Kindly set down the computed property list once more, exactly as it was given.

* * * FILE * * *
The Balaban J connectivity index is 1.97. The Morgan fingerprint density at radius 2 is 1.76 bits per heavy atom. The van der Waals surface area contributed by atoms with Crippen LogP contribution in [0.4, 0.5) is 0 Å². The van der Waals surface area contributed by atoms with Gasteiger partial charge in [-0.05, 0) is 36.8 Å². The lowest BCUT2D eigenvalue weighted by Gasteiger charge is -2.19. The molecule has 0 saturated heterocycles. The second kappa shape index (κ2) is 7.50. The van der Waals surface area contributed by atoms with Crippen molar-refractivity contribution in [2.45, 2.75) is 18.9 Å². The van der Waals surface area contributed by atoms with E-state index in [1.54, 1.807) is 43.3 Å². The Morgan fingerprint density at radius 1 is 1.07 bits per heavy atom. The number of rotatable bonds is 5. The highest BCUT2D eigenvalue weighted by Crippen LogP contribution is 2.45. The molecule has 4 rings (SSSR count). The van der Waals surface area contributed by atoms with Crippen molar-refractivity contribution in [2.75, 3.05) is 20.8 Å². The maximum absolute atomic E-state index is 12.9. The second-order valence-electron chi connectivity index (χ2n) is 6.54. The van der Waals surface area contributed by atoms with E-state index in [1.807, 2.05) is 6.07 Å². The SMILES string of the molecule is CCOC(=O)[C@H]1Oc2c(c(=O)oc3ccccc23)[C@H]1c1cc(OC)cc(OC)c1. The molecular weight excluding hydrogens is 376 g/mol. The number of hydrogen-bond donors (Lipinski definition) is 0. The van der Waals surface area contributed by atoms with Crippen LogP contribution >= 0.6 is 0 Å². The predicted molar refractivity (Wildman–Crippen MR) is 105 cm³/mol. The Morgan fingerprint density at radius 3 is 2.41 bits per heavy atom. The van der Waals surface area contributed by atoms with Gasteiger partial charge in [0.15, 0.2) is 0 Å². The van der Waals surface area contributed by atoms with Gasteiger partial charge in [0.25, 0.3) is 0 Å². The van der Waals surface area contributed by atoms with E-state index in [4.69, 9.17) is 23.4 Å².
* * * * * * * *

The Balaban J connectivity index is 1.97. The Morgan fingerprint density at radius 2 is 1.76 bits per heavy atom. The van der Waals surface area contributed by atoms with Crippen LogP contribution in [0.4, 0.5) is 0 Å². The van der Waals surface area contributed by atoms with Gasteiger partial charge in [-0.05, 0) is 36.8 Å². The lowest BCUT2D eigenvalue weighted by Gasteiger charge is -2.19. The molecule has 0 saturated heterocycles. The second kappa shape index (κ2) is 7.50. The van der Waals surface area contributed by atoms with Crippen molar-refractivity contribution in [2.45, 2.75) is 18.9 Å². The van der Waals surface area contributed by atoms with E-state index in [1.54, 1.807) is 43.3 Å². The Morgan fingerprint density at radius 1 is 1.07 bits per heavy atom. The number of rotatable bonds is 5. The highest BCUT2D eigenvalue weighted by Crippen LogP contribution is 2.45. The molecule has 4 rings (SSSR count). The van der Waals surface area contributed by atoms with Crippen molar-refractivity contribution in [2.75, 3.05) is 20.8 Å². The maximum absolute atomic E-state index is 12.9. The second-order valence-electron chi connectivity index (χ2n) is 6.54. The van der Waals surface area contributed by atoms with E-state index in [1.807, 2.05) is 6.07 Å². The SMILES string of the molecule is CCOC(=O)[C@H]1Oc2c(c(=O)oc3ccccc23)[C@H]1c1cc(OC)cc(OC)c1. The molecular weight excluding hydrogens is 376 g/mol. The number of hydrogen-bond donors (Lipinski definition) is 0. The van der Waals surface area contributed by atoms with Crippen LogP contribution >= 0.6 is 0 Å². The predicted molar refractivity (Wildman–Crippen MR) is 105 cm³/mol. The Morgan fingerprint density at radius 3 is 2.41 bits per heavy atom. The van der Waals surface area contributed by atoms with Gasteiger partial charge in [0.15, 0.2) is 0 Å². The van der Waals surface area contributed by atoms with Gasteiger partial charge in [0.25, 0.3) is 0 Å². The van der Waals surface area contributed by atoms with E-state index in [4.69, 9.17) is 23.4 Å².